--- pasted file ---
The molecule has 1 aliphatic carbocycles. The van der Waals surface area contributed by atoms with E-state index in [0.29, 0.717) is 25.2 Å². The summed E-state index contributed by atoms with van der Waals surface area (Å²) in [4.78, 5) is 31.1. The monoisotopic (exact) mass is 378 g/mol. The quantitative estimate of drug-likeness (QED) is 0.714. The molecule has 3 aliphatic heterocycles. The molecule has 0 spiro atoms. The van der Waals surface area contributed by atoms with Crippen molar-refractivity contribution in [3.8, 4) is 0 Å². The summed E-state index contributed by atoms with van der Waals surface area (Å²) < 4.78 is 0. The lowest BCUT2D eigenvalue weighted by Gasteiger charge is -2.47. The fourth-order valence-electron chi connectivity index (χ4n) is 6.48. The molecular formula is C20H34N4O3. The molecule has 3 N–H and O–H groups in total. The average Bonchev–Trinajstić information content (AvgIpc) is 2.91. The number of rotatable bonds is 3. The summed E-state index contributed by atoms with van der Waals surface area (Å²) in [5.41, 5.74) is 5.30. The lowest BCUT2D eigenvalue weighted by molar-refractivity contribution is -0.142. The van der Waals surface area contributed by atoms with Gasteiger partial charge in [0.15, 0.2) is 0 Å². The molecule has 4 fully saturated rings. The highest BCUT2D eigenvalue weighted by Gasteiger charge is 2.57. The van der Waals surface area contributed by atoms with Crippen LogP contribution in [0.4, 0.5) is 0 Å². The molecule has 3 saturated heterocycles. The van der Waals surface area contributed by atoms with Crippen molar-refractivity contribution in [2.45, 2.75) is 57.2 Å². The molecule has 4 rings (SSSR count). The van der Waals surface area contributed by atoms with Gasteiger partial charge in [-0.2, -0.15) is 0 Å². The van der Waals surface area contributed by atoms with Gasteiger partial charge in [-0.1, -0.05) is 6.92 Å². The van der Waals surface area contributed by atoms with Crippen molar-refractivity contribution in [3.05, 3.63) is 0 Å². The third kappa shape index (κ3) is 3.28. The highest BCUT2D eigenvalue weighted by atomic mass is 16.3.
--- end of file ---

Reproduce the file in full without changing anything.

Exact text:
The molecule has 1 aliphatic carbocycles. The van der Waals surface area contributed by atoms with E-state index in [0.29, 0.717) is 25.2 Å². The summed E-state index contributed by atoms with van der Waals surface area (Å²) in [4.78, 5) is 31.1. The monoisotopic (exact) mass is 378 g/mol. The quantitative estimate of drug-likeness (QED) is 0.714. The molecule has 3 aliphatic heterocycles. The molecule has 0 spiro atoms. The van der Waals surface area contributed by atoms with Crippen molar-refractivity contribution in [3.8, 4) is 0 Å². The summed E-state index contributed by atoms with van der Waals surface area (Å²) < 4.78 is 0. The lowest BCUT2D eigenvalue weighted by Gasteiger charge is -2.47. The fourth-order valence-electron chi connectivity index (χ4n) is 6.48. The molecular formula is C20H34N4O3. The molecule has 3 N–H and O–H groups in total. The average Bonchev–Trinajstić information content (AvgIpc) is 2.91. The number of rotatable bonds is 3. The summed E-state index contributed by atoms with van der Waals surface area (Å²) in [5.41, 5.74) is 5.30. The lowest BCUT2D eigenvalue weighted by molar-refractivity contribution is -0.142. The van der Waals surface area contributed by atoms with Gasteiger partial charge in [0.15, 0.2) is 0 Å². The molecule has 4 fully saturated rings. The highest BCUT2D eigenvalue weighted by Gasteiger charge is 2.57. The van der Waals surface area contributed by atoms with Crippen LogP contribution in [0.4, 0.5) is 0 Å². The molecule has 3 saturated heterocycles. The van der Waals surface area contributed by atoms with Crippen molar-refractivity contribution in [2.45, 2.75) is 57.2 Å². The molecule has 4 rings (SSSR count). The van der Waals surface area contributed by atoms with Gasteiger partial charge in [-0.2, -0.15) is 0 Å². The van der Waals surface area contributed by atoms with Gasteiger partial charge in [-0.1, -0.05) is 6.92 Å². The van der Waals surface area contributed by atoms with Crippen molar-refractivity contribution in [3.05, 3.63) is 0 Å². The third kappa shape index (κ3) is 3.28. The highest BCUT2D eigenvalue weighted by atomic mass is 16.3.